Serving as the northern entrance to the Denver Mountain Parks System, this 4.3-mile-long scenic drive switchbacks its way along the eastern slopes of Lookout Mountain, gaining some 2000 feet of elevation. Beginning in 1910, William “Cement Bill” Williams surveyed the steep slopes west of Golden and, by 1911, had cut the two-foot-wide Lariat Trail partially up the mountain. With the signing of the Mountain Parks bill in 1913, state funds became available to Williams and the road was open by the end of the year. Maximizing vistas and creating a pleasurable driving sequence, Frederick Law Olmsted, Jr. provided early designs, later carried out by S.R DeBoer. The twenty-foot-wide road maintained a grade of no more than six percent, with gradual turning radii and hairpin turns.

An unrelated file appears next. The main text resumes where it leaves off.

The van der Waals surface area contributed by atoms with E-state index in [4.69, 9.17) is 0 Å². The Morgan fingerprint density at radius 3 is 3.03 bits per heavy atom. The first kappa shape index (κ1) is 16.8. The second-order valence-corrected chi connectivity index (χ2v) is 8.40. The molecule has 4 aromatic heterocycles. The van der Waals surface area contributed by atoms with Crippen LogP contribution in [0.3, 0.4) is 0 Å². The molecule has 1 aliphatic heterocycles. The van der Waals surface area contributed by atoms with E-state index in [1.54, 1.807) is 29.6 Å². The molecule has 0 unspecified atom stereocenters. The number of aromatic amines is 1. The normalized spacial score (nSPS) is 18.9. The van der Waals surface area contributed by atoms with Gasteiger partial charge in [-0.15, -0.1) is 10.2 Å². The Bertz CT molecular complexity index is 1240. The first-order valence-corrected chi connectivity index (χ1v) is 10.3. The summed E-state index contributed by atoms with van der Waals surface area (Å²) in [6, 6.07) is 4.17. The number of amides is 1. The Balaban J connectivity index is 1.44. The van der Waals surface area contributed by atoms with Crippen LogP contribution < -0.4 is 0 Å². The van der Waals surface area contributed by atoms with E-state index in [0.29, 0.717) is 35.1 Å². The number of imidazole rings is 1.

Passing from the shrubs and grasses of the lower elevations to the evergreens and rocky outcroppings at the high points, the drive provides dramatic views of the expansive plains below. Scenic overlooks at Sensation, Windy, and Wildcat Points, and the Beaver Brook Trail trailhead at Windy Saddle, invite drivers to stop and explore. Stone retaining walls and guardrails—and a springhouse constructed in 1916 in the shade of pine and spruce—exemplify high degrees of craftsmanship. With the opening of Lookout Mountain Park at the summit of the drive in 1917, two rough-hewn native stone pylons were erected on sides of the road at the bottom of the climb. Standing 35 feet tall, the pylons include arched pedestrian entrances; the eastern pylon bears the inscription “Entrance to the Denver Mountain Parks.” Lariat Trail Scenic Mountain Drive was listed in the National Register of Historic Places in 1990.